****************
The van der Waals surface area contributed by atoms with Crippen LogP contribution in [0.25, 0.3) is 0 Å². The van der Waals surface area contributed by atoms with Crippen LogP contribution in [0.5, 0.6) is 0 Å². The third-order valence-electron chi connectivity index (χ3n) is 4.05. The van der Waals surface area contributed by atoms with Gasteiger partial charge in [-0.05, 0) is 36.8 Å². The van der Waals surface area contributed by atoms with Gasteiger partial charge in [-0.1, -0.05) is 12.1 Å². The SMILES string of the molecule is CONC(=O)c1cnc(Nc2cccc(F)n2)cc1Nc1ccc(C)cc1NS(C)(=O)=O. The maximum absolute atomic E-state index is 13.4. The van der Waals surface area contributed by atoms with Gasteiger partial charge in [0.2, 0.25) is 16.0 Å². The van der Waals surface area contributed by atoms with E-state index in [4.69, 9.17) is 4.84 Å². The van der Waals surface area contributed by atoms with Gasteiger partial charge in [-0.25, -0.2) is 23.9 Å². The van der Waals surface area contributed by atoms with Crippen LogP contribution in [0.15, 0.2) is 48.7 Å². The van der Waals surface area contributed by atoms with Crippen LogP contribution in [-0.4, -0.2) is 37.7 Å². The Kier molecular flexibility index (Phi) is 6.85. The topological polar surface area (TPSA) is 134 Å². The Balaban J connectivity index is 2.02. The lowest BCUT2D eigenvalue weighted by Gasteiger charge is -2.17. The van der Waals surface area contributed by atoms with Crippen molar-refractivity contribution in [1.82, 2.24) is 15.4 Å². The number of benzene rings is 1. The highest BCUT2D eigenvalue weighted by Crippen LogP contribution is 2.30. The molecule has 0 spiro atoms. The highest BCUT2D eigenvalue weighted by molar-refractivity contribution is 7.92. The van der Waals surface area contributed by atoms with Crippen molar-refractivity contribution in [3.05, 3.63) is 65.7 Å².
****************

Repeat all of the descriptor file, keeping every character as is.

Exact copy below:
The van der Waals surface area contributed by atoms with Crippen LogP contribution in [0.25, 0.3) is 0 Å². The van der Waals surface area contributed by atoms with Crippen LogP contribution in [0.5, 0.6) is 0 Å². The third-order valence-electron chi connectivity index (χ3n) is 4.05. The van der Waals surface area contributed by atoms with Gasteiger partial charge in [-0.05, 0) is 36.8 Å². The van der Waals surface area contributed by atoms with Gasteiger partial charge in [-0.1, -0.05) is 12.1 Å². The SMILES string of the molecule is CONC(=O)c1cnc(Nc2cccc(F)n2)cc1Nc1ccc(C)cc1NS(C)(=O)=O. The maximum absolute atomic E-state index is 13.4. The van der Waals surface area contributed by atoms with Gasteiger partial charge in [0.2, 0.25) is 16.0 Å². The van der Waals surface area contributed by atoms with E-state index in [4.69, 9.17) is 4.84 Å². The van der Waals surface area contributed by atoms with Gasteiger partial charge in [-0.25, -0.2) is 23.9 Å². The van der Waals surface area contributed by atoms with Crippen LogP contribution in [0.15, 0.2) is 48.7 Å². The van der Waals surface area contributed by atoms with Crippen LogP contribution in [-0.4, -0.2) is 37.7 Å². The Kier molecular flexibility index (Phi) is 6.85. The topological polar surface area (TPSA) is 134 Å². The Balaban J connectivity index is 2.02. The lowest BCUT2D eigenvalue weighted by Gasteiger charge is -2.17. The van der Waals surface area contributed by atoms with Crippen molar-refractivity contribution in [1.82, 2.24) is 15.4 Å². The number of benzene rings is 1. The highest BCUT2D eigenvalue weighted by Crippen LogP contribution is 2.30. The molecule has 0 spiro atoms. The highest BCUT2D eigenvalue weighted by molar-refractivity contribution is 7.92. The van der Waals surface area contributed by atoms with Crippen molar-refractivity contribution in [3.05, 3.63) is 65.7 Å².